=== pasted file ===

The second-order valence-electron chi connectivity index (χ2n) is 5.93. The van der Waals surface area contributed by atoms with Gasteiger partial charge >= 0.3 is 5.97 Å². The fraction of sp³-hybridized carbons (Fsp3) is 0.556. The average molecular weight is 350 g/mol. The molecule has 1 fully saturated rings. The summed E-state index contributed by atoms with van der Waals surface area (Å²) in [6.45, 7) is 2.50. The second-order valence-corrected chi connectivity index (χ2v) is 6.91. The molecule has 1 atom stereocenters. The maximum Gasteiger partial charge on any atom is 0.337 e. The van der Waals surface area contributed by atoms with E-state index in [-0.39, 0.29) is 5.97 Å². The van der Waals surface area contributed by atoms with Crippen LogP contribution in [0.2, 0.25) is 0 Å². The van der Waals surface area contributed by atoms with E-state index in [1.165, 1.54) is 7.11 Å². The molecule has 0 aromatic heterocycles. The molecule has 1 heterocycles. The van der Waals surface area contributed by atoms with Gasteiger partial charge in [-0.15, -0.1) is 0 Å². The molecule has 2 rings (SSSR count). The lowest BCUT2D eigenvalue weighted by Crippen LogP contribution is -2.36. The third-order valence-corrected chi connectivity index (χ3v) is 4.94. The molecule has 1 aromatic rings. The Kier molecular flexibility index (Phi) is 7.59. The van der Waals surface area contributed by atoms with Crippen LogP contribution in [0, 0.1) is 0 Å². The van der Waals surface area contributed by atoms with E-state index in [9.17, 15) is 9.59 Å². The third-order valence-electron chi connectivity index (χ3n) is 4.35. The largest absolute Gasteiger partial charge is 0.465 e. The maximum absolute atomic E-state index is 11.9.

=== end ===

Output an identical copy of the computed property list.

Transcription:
The second-order valence-electron chi connectivity index (χ2n) is 5.93. The van der Waals surface area contributed by atoms with Gasteiger partial charge >= 0.3 is 5.97 Å². The fraction of sp³-hybridized carbons (Fsp3) is 0.556. The average molecular weight is 350 g/mol. The molecule has 1 fully saturated rings. The summed E-state index contributed by atoms with van der Waals surface area (Å²) in [6.45, 7) is 2.50. The second-order valence-corrected chi connectivity index (χ2v) is 6.91. The molecule has 1 atom stereocenters. The maximum Gasteiger partial charge on any atom is 0.337 e. The van der Waals surface area contributed by atoms with E-state index in [-0.39, 0.29) is 5.97 Å². The van der Waals surface area contributed by atoms with Crippen LogP contribution in [0.2, 0.25) is 0 Å². The van der Waals surface area contributed by atoms with E-state index in [1.165, 1.54) is 7.11 Å². The molecule has 0 aromatic heterocycles. The molecule has 1 heterocycles. The van der Waals surface area contributed by atoms with Gasteiger partial charge in [-0.15, -0.1) is 0 Å². The molecule has 2 rings (SSSR count). The lowest BCUT2D eigenvalue weighted by Crippen LogP contribution is -2.36. The third-order valence-corrected chi connectivity index (χ3v) is 4.94. The molecule has 1 aromatic rings. The Kier molecular flexibility index (Phi) is 7.59. The van der Waals surface area contributed by atoms with Crippen LogP contribution in [0, 0.1) is 0 Å². The van der Waals surface area contributed by atoms with E-state index in [9.17, 15) is 9.59 Å². The third-order valence-electron chi connectivity index (χ3n) is 4.35. The largest absolute Gasteiger partial charge is 0.465 e. The maximum absolute atomic E-state index is 11.9.